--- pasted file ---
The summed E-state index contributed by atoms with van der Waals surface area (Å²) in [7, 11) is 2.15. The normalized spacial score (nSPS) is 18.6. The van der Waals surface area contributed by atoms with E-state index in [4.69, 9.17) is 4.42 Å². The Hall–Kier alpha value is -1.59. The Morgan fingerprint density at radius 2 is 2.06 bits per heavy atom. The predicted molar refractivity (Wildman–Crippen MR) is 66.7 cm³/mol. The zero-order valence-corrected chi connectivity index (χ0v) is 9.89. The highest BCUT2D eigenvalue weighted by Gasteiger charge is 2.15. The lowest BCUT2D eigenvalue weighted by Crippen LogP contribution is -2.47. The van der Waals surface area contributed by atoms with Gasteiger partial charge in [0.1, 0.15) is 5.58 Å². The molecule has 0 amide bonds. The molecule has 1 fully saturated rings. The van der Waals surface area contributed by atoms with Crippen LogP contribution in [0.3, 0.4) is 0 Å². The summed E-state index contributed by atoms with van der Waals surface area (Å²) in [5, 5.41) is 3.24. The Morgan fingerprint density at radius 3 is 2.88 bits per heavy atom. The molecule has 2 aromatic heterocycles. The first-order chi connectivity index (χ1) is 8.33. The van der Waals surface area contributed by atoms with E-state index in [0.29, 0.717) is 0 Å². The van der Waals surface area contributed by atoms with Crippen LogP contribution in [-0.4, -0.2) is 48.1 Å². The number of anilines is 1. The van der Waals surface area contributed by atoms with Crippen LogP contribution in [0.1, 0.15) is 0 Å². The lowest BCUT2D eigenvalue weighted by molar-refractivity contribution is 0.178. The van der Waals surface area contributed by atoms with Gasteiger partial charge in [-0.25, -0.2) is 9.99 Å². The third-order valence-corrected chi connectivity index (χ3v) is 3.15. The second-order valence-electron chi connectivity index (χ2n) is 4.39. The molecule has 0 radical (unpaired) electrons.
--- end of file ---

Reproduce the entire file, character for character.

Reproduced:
The summed E-state index contributed by atoms with van der Waals surface area (Å²) in [7, 11) is 2.15. The normalized spacial score (nSPS) is 18.6. The van der Waals surface area contributed by atoms with E-state index in [4.69, 9.17) is 4.42 Å². The Hall–Kier alpha value is -1.59. The Morgan fingerprint density at radius 2 is 2.06 bits per heavy atom. The predicted molar refractivity (Wildman–Crippen MR) is 66.7 cm³/mol. The zero-order valence-corrected chi connectivity index (χ0v) is 9.89. The highest BCUT2D eigenvalue weighted by Gasteiger charge is 2.15. The lowest BCUT2D eigenvalue weighted by Crippen LogP contribution is -2.47. The van der Waals surface area contributed by atoms with Gasteiger partial charge in [0.1, 0.15) is 5.58 Å². The molecule has 0 amide bonds. The molecule has 1 fully saturated rings. The van der Waals surface area contributed by atoms with Crippen LogP contribution in [0.3, 0.4) is 0 Å². The summed E-state index contributed by atoms with van der Waals surface area (Å²) in [5, 5.41) is 3.24. The Morgan fingerprint density at radius 3 is 2.88 bits per heavy atom. The molecule has 2 aromatic heterocycles. The first-order chi connectivity index (χ1) is 8.33. The van der Waals surface area contributed by atoms with E-state index in [0.29, 0.717) is 0 Å². The van der Waals surface area contributed by atoms with Crippen LogP contribution in [-0.4, -0.2) is 48.1 Å². The number of anilines is 1. The van der Waals surface area contributed by atoms with Crippen LogP contribution in [0.1, 0.15) is 0 Å². The lowest BCUT2D eigenvalue weighted by molar-refractivity contribution is 0.178. The van der Waals surface area contributed by atoms with Gasteiger partial charge in [-0.25, -0.2) is 9.99 Å². The third-order valence-corrected chi connectivity index (χ3v) is 3.15. The second-order valence-electron chi connectivity index (χ2n) is 4.39. The molecule has 0 radical (unpaired) electrons.